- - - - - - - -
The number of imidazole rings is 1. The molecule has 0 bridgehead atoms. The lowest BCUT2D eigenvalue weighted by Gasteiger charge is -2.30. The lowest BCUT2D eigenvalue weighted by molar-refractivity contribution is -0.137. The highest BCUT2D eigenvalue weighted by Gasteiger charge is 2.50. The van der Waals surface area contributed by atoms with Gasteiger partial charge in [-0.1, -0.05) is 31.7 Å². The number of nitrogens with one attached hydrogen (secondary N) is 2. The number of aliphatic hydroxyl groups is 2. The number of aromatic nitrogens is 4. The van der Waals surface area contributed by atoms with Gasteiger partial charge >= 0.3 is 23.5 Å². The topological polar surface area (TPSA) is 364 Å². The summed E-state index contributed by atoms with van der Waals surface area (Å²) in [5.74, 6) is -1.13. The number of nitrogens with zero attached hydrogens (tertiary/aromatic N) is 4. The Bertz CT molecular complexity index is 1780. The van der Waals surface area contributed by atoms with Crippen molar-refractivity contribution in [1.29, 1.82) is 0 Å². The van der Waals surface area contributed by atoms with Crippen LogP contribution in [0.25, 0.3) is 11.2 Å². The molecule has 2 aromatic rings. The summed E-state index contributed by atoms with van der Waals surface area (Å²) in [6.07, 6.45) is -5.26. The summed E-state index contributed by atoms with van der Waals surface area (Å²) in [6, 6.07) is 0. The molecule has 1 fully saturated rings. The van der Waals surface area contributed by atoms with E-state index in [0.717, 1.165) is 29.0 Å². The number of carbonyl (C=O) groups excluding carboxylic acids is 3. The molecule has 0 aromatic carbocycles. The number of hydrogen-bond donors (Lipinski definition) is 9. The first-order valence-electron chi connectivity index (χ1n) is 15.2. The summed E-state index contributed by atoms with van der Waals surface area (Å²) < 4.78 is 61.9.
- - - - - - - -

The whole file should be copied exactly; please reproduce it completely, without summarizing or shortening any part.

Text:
The number of imidazole rings is 1. The molecule has 0 bridgehead atoms. The lowest BCUT2D eigenvalue weighted by Gasteiger charge is -2.30. The lowest BCUT2D eigenvalue weighted by molar-refractivity contribution is -0.137. The highest BCUT2D eigenvalue weighted by Gasteiger charge is 2.50. The van der Waals surface area contributed by atoms with Gasteiger partial charge in [-0.1, -0.05) is 31.7 Å². The number of nitrogens with one attached hydrogen (secondary N) is 2. The number of aliphatic hydroxyl groups is 2. The number of aromatic nitrogens is 4. The van der Waals surface area contributed by atoms with Gasteiger partial charge >= 0.3 is 23.5 Å². The topological polar surface area (TPSA) is 364 Å². The summed E-state index contributed by atoms with van der Waals surface area (Å²) in [5.74, 6) is -1.13. The number of nitrogens with zero attached hydrogens (tertiary/aromatic N) is 4. The Bertz CT molecular complexity index is 1780. The van der Waals surface area contributed by atoms with Crippen molar-refractivity contribution in [1.29, 1.82) is 0 Å². The van der Waals surface area contributed by atoms with Crippen LogP contribution in [0.25, 0.3) is 11.2 Å². The molecule has 2 aromatic rings. The summed E-state index contributed by atoms with van der Waals surface area (Å²) in [6.07, 6.45) is -5.26. The summed E-state index contributed by atoms with van der Waals surface area (Å²) in [6, 6.07) is 0. The molecule has 1 fully saturated rings. The van der Waals surface area contributed by atoms with E-state index in [0.717, 1.165) is 29.0 Å². The number of carbonyl (C=O) groups excluding carboxylic acids is 3. The molecule has 0 aromatic carbocycles. The number of hydrogen-bond donors (Lipinski definition) is 9. The first-order valence-electron chi connectivity index (χ1n) is 15.2. The summed E-state index contributed by atoms with van der Waals surface area (Å²) < 4.78 is 61.9.